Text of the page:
Broadly conceptualized, the term “complementary and alternative medicine” (CAM) refers to treatments not considered to be standard to the current practice of Western medicine. “Complementary” refers to the use of these techniques in combination with conventional approaches, whereas “alternative” refers to their use in lieu of conventional practices. Of course, many treatments and techniques (e.g., acupuncture) that are considered CAM within U.S. borders are elemental to conventional medicinal practices in other parts of the world. As Western practitioners and consumers increasingly adopt these approaches, the boundaries between conventional medicine and CAM continue to shift. The National Center for Complementary and Alternative Medicine (NCCAM) has proposed a five-category classification system for CAM therapies: 1) natural products (e.g., herbal dietary supplements); 2) mind-body medicine (e.g., meditation, acupuncture, yoga); 3) manipulative and body-based practices (e.g., massage, spinal manipulation); 4) other alternative practices (e.g., movement therapies, energy therapies); and 5) whole medicine systems (e.g., traditional Chinese medicine, Ayurvedic medicine).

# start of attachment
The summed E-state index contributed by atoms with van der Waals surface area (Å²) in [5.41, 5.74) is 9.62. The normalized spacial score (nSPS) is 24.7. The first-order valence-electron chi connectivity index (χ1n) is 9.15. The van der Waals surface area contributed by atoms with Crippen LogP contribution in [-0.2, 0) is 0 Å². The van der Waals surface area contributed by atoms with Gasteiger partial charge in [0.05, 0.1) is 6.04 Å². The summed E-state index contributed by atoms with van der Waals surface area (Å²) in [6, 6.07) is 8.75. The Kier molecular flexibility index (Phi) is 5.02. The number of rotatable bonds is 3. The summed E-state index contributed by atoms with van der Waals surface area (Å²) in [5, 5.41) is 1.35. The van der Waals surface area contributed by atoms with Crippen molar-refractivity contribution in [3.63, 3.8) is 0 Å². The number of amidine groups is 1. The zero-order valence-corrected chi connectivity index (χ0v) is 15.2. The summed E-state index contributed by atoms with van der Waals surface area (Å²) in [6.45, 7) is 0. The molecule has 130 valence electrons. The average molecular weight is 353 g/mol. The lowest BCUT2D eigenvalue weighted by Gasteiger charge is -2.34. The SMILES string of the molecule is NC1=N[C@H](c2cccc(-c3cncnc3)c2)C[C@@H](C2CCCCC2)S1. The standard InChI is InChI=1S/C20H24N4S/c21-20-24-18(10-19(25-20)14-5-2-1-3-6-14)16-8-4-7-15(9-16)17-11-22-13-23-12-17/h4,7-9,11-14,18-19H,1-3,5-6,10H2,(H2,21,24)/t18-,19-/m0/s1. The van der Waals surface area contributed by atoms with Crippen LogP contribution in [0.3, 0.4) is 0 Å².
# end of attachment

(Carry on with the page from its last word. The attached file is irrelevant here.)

CAM is widely requested and used by consumers for a variety of complaints and conditions, and the relevant research base is rapidly evolving. The umbrella of CAM modalities includes a broad range of approaches, not all of which may hold the same level of promise for the treatment of PTSD. Preliminary findings, albeit mixed, suggest that CAM treatments merit consideration. At this point, there is very limited empirical evidence of their effectiveness, so they may be best applied as an adjunct to other PTSD treatments or as a gateway to additional services for patients who initially refuse other approaches. Overall, the current evidence base does not support the use of CAM interventions as an alternative to current empirically-established approaches for PTSD, or as first-line interventions recommended within evidence-based clinical guidelines.